Rhode Island, Ocean State (license plate tagline): With a potential twelve states to visit along the way, we wasted no time in getting down to Rhode Island for some breakfast/lunch. We ended up at the “Liberty diner” for some good honest cooked breakfast. The name inspired the thing we needed to do in each state, which was something to do with something patriotic. Eating at a place with liberty in the name counts. Having ticked off Rhode Is. we headed on to Connecticut.

Connecticut, Consitution State: I’m not sure how patriotic it was, but we stopped at Hammonassett Beach in Connecticut for a look (I didn’t know there was an extra ‘c’ in Connecticut!). There were lots of reasonably large, very tanned people lounging around as it they had nothing better to do, which I suspect they didn’t. Having ticked off Connecticut we headed on to New York.

New York, The Empire State: We didn’t really do anything in New York. We’ve both been there so it wasn’t in need of a ticking off. We were in Pennsylvania before we knew it.

Pennsylvania, visitPA. com (what? that’s crap!): PA got the full patriotic treatment from us, since we drove across a fair chunk of it, and stayed the night at a campground. We stopped for a stretch at a lake the first evening, where a hot air balloon flew right over us. It had an American flag on the basket, which was pretty patriotic. The lake was pretty too…

A lake in PA

We stayed the night at a nice campground, and went for a walk the next morning. It was a pretty small park, so hunters could only use bows and arrows, black powder, and shotguns. Thankfully noone tried them out on us, despite our ignoring the signs instructing us to wear bright orange. We drove on to Gettysburg. There is this whole route one can drive around that takes hours, and goes past dozens of battlefield and historic sites. We stopped at a couple, but there were too many and we had other states to visit. Having thoroughly done Pennsylvania, we moved on to Maryland.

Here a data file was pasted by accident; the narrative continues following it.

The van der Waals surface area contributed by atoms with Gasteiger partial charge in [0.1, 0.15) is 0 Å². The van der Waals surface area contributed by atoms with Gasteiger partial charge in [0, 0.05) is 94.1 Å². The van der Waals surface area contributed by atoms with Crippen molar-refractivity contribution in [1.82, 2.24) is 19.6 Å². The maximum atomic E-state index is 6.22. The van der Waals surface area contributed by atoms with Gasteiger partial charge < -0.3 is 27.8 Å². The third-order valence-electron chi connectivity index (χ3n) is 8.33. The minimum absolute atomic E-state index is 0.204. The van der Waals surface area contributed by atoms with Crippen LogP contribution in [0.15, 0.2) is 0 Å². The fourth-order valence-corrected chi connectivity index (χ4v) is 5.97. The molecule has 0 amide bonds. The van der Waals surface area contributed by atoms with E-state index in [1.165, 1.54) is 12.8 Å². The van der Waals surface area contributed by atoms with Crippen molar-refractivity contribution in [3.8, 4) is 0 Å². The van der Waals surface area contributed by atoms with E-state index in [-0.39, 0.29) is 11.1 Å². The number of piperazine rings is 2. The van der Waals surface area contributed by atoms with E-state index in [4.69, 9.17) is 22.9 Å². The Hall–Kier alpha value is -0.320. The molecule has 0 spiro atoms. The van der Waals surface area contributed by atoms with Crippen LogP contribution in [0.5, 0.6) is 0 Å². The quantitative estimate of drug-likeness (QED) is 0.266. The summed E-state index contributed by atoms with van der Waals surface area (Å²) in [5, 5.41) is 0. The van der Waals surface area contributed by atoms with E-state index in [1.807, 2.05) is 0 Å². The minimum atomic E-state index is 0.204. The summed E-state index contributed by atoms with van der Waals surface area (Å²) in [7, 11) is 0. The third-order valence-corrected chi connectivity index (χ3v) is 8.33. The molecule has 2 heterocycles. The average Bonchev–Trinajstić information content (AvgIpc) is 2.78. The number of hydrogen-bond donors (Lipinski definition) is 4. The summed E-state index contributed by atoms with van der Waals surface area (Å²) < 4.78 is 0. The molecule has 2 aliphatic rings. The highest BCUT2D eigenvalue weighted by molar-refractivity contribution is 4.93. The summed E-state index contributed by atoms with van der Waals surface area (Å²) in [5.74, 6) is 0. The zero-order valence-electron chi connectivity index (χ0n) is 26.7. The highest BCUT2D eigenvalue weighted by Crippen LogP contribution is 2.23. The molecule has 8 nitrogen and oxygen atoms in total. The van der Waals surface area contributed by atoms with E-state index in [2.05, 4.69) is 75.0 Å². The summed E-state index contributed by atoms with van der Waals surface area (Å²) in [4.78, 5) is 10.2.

A nation united?

Maryland, ?: Our visit to Maryland was brief, but we made sure to stop at the welcome center and admire the state flag. Having not really ticked off Maryland, we managed to get a bit of West Virginia, since we’d long ago decided it was going to be a bit much of pain to go through Delaware.

West Virginia, Wild, Wonderful: We were only in West Virginia for a while, but stopped by the Shenandoah river for a bit of a walk. We also caught a covered bridge along the way. West Virginia done, we moved onto Virginia proper.

Rail tracks near the Shenandoah river in West Virginia

Virginia, ?: We arrived into Virginia later in the evening, and proceeded to find a campsite to stay at. Somewhere along the way we stopped at pub for a beer and some pub food. The girl couldn’t really understand me, and exclaimed something like “You’re accent’s different!”, as if that were a highly improbable thing. It was well dark when we arrived at the campsite, and we were tired so we set up and went to bed. The next morning we drove along the Blue Ridge Parkway, a nice bit of road through forest on the edge of the Appalachian mountains. There weren’t any really good looking breakfast places around, so we dropped into a Food Lion for some donuts and turnovers. Virginia done, we moved on to North Carolina.